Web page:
In another blow to the beleaguered company, BNFL has lost a multi-billion dollar contract with the US Department of Energy (DoE).

In announcing the cancellation of the contract to construct a high level waste treatment facility at the Hanford site in Washington state, Energy Secretary Bill Richardson said: “BNFL’s proposal was outrageously expensive and inadequate in many ways. We are committed to cleaning up the Hanford site as rapidly as possible. We will start competition for a new contract right away, select a new contractor by the end of the year, and conduct business so we should be able to meet our long term schedules for operating a waste treatment plant.” In August 1998 when the contract was first agreed, BNFL Inc, the company’s US subsidiary, said the work could be done for about $7 billion. On 24 April this year it increased its estimate to $15.2 billion. This was clearly too great a cost for the DoE to bear.

A DoE statement says that the BNFL proposal raised serious concerns in many areas including cost, schedule, management and business approach. The technical design was said to be sound, but the DoE considered it over-conservative, shifting risk from the contractor to the government.

The current design team will continue work during the transition period. The DoE aims to complete the new bidding process by the end of this year.

Following the decision, Richardson reiterated the DoE’s commitment to cleaning up the Hanford site. Following a meeting with the Washington state governor Gary Locke, he announced a five part agreement with the state.

“•The department and the state will immediately amend the existing consent decree to include two new milestones. By August 2000, the department will issue a Request For Proposal for a new design and construction contract asking for proposals that would enable the department to meet the 2007 milestones set under the Tri-Party Agreement. By 15 January 2001, the department will award a contract.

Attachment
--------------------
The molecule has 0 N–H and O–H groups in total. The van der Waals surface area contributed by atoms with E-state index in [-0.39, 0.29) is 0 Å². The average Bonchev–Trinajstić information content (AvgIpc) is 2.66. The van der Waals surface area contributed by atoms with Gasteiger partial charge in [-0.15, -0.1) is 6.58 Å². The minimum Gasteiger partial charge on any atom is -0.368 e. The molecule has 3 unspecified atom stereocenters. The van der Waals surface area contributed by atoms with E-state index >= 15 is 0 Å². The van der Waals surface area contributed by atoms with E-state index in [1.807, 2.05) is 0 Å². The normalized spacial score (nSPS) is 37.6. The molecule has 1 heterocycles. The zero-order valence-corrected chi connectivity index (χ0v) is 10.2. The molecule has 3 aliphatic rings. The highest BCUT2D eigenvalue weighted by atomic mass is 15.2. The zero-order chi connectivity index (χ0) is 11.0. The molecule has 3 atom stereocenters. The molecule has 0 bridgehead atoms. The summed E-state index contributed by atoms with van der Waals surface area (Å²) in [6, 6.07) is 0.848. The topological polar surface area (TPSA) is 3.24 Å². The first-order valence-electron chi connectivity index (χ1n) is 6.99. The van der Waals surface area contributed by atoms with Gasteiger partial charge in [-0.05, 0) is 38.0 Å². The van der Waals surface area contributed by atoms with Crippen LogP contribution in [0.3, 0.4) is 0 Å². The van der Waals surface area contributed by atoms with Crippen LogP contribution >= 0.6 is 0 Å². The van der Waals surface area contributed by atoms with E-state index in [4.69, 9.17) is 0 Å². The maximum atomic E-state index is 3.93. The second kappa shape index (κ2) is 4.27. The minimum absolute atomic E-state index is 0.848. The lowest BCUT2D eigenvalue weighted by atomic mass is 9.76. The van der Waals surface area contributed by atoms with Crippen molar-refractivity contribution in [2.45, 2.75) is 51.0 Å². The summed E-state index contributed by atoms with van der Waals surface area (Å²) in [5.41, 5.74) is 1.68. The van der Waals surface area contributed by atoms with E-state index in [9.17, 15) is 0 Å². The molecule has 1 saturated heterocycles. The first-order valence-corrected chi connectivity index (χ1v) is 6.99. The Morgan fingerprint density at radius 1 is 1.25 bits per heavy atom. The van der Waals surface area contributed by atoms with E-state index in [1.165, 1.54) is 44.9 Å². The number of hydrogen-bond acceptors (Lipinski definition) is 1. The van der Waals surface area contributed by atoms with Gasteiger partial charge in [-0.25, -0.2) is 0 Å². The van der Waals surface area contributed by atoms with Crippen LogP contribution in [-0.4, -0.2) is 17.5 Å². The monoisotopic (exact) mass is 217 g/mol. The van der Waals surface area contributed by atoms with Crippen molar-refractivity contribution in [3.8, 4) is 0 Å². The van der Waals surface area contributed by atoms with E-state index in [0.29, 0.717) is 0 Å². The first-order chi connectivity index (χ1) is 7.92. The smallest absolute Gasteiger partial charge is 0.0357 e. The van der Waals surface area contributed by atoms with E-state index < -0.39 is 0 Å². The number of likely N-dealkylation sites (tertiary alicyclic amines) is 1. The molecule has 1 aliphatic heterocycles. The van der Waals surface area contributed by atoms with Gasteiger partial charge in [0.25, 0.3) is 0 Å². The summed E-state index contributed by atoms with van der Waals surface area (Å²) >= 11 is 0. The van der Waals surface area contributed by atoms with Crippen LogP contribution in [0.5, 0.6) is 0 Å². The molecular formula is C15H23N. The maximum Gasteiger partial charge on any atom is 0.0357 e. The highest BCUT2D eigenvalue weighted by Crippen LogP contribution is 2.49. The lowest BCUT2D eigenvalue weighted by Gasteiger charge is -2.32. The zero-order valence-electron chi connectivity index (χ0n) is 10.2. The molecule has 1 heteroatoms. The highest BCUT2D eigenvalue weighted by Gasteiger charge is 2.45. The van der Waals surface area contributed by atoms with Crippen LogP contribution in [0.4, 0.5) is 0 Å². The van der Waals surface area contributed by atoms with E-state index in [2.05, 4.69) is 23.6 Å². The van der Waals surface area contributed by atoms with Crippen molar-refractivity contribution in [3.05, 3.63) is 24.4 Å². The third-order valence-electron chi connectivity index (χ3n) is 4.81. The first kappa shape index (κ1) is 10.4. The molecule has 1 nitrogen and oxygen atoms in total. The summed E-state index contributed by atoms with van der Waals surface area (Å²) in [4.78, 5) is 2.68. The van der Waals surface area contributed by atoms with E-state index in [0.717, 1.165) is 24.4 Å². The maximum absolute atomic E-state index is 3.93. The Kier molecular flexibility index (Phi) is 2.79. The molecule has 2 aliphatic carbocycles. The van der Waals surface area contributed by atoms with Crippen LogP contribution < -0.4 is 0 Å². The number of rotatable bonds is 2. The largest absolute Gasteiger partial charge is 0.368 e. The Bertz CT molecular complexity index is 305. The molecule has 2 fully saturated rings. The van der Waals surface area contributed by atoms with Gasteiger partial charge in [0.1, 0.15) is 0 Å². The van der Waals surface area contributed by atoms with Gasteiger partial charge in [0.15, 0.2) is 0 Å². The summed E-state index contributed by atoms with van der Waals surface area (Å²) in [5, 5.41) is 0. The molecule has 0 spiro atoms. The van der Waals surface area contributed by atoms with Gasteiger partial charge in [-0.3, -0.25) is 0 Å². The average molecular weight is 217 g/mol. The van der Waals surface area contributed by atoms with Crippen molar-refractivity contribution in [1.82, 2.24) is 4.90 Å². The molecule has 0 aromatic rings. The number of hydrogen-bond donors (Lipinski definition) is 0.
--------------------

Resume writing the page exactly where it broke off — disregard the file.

•Over the next 15 months, the department and the state will attempt to negotiate a new consent decree establishing further commitments aligned to the new contract.

•The Secretary unilaterally will commit to no shipments of waste to Hanford from new sources while the department works to get the new contract on a firm footing.

•The state and department will continue to talk about longer term commitments regarding the shipment of waste into the state.

•The department and the state have agreed to engage the US Environmental Protection Agency in a discussion about how to realign commitments for the entire Hanford site to ensure that they are achievable and to address the most important problems first.” BNFL issued a statement following the decision, saying: “While disappointed that the DoE has decided to recompete the entirety of the contract, we are pleased they have determined that the design and technical solution is sound.” •British Energy (BE) has said it is in negotiations to change its contract agreements with BNFL. It wants to switch from reprocessing its spent fuel to long-term storage, a move which the company believes will save it $2.6 billion.

“As far as we are concerned, reprocessing is an economic nonsense and should stop straight away,” said Michael Kirwan, British Energy’s finance director.